10 minutes on stage
DAC stages 10-minute play competition

Jurors Terry Swan, left, and Shelly Mann review scripts for the Durango Arts Center’s 10-minute play competition. The DAC will host free staged readings of the contest’s five finalists this Sunday./Photo by Steve Eginoire

by Stew Mosberg

Known as the “haiku of the American stage,” the concept of the 10-minute play was originally introduced by the Actors Theater of Louisville, Ky., in 1977. Since then, numerous competitions like it have become a challenge for playwrights everywhere.

Last October, the Durango Arts Center initiated a call for entries for its very own short-form play competition. The rules of all such contests require playwrights to submit pieces that take no longer than 10 minutes to perform, include no more than four actors and need only minimal props and costuming.

In Durango, a team of local theater veterans was selected to read the submitted scripts under the supervision of Rochelle Mann, the former Dean of Arts, Humanities and Social Sciences at Fort Lewis College and the soon-to-be-interim Chairwoman of the Music Department.

The idea of bringing a 10-minute play competition to Durango was conceived by Terry and Dinah Swan, both of whom are seasoned theater folk. DAC Board President Terry Swan is the former managing director of the New Stage Theatre in Jackson, Miss., and was the producer of DAC’s highly successful theatrical performance, “Always ... Patsy Cline.” Dinah Leavitt Swan is a playwright, actor, director and former professor of theater at Fort Lewis College.

When the call for entries was first announced, it didn’t stop at Durango’s stage door but instead reached out to authors around the globe. Not knowing how many plays would come from our region, Mann contacted outside theater groups and arts organizations to ensure the greatest number of entries but never expected such a huge response. A total of 92 scripts arrived from as far away as Europe, Canada and New Zealand. Of those, seven came from local authors with two Durango scripts making it to the final round.

Mann shared the surprise of both Terry and Dinah Swan when she remarked, “The number of entries far exceeded our expectations. We thought getting 50 would be amazing, but 92? That was a little overwhelming.”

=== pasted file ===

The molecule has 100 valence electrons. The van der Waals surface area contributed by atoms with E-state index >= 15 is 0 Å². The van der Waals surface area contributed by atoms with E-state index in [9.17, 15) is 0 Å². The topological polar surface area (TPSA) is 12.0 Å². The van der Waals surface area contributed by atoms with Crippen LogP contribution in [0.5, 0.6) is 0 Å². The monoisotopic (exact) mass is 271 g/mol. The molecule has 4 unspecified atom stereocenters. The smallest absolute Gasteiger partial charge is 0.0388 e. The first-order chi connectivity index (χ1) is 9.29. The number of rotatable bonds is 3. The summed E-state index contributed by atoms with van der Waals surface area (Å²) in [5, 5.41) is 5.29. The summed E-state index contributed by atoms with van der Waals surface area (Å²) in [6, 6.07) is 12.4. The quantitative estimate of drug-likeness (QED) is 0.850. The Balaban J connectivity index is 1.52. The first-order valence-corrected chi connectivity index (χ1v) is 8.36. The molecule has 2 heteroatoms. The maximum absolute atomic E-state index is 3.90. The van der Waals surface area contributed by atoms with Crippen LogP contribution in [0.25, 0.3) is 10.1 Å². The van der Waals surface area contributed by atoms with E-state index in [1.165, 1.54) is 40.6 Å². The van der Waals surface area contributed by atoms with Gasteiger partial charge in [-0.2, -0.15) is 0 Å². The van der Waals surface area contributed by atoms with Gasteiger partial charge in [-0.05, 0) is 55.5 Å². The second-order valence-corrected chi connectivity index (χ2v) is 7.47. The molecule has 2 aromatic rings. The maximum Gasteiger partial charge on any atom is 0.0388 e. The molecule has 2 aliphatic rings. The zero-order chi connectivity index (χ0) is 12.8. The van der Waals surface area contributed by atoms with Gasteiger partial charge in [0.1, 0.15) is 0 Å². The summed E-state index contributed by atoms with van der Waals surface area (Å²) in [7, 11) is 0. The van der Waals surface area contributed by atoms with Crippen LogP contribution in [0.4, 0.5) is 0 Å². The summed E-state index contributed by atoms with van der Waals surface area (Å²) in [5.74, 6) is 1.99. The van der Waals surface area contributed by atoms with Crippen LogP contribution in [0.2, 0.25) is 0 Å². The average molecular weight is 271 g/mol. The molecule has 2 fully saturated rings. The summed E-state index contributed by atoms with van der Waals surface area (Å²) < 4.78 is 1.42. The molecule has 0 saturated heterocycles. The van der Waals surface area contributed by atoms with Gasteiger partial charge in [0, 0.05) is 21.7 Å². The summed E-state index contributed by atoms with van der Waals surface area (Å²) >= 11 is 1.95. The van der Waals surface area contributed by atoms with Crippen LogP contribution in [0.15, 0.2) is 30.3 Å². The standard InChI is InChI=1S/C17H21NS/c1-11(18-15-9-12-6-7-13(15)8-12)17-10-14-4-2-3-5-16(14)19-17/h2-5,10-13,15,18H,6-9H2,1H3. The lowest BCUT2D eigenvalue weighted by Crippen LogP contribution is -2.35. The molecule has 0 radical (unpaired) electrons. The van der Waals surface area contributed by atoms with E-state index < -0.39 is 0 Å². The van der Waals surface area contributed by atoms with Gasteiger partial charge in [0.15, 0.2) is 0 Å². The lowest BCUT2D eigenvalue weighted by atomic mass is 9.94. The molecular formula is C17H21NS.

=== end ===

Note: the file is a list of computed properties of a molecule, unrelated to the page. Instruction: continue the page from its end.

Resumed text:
After wading through almost 15 hours of scripted material, the judges gave the final nod to playwrights from California, Illinois, Mass-achusetts and New York. When asked why no local plays made the cut, Mann gave assurance that every script was read without any author identification and that those that made it into the closing round were unanimously chosen by the 15 jurors.

In guiding the judging process, Mann said that other than needing to be an original work and not previously produced, there were no restrictions on content, theme, language, characters or effects. She told the panel to, “Judge them as they are, not as they could be with a good rewrite.”

As administrator of the contest Mann knew she wouldn’t have a vote unless it would be to break a tie, which was never required.

Maureen May, local artist and actress, was one of the judges who brought a valuable perspective to the selection procedure. “I totally loved the process,” she said, “and I read more than 30 of the submissions and thought at least 10 to 15 percent were really strong.”

She further acknowledged that most of those she did get to read were well-written but judged them from the point of view of how she thought they would perform on stage. May admitted however, that most of the plays she herself liked didn’t make it into the final five. It is not surprising, that when she worked through the process of elimination, she considered the scripts from an actor’s perspective and found herself leaning toward comedies, albeit a good percentage of the entries were about grief and loss.

Trying to explain the large amount of intense subject matter, Mann suggested that one criterion for 10-minute plays is that they should incorporate conflict and resolution; packing the emotional wallop of loss and grief into a few minutes of stage work can be one effective solution.

The five finalists turned out to be; “Belonging,” by Laurence Klavan, of New York City; “Checkmate, Soulmate,” by Mad Hester, of Brooklyn; “Embodied Beings,” by Jeff Schwamberger, of La Honda, Calif.; “Grief,” by Lynne McMahon, of Chicago; and “Ronnie’s Charger,” by Lawrence Kessenich, of Watertown, Mass.

The plays will be presented as dramatic readings this Sun., May 15, at 6 p.m. at the DAC Theatre. Terry Swan will be setting scenes and describing stage directions for the five scripts while the readings will be done by local artists and actors – Emily Eisele, Maureen May, Shay Lopez and Miles Batchelder. A $500 prize will go to the best of the best, and that script will be performed as a staged production in September during the DAC’s Showcase of the Arts. In addition to the grand prize winner, audience members at the upcoming readings will get to vote for their favorite and bestow a cash prize of $50 to that playwright. •

For more information, contact the Durango Arts Center at 259-2606.



In this week's issue...

January 25, 2024
Bagging it

State plastic bag ban is in full effect, but enforcement varies

January 26, 2024
Paper chase

The Sneer is back – and no we’re not talking about Billy Idol’s comeback tour.

January 11, 2024
High and dry

New state climate report projects continued warming, declining streamflows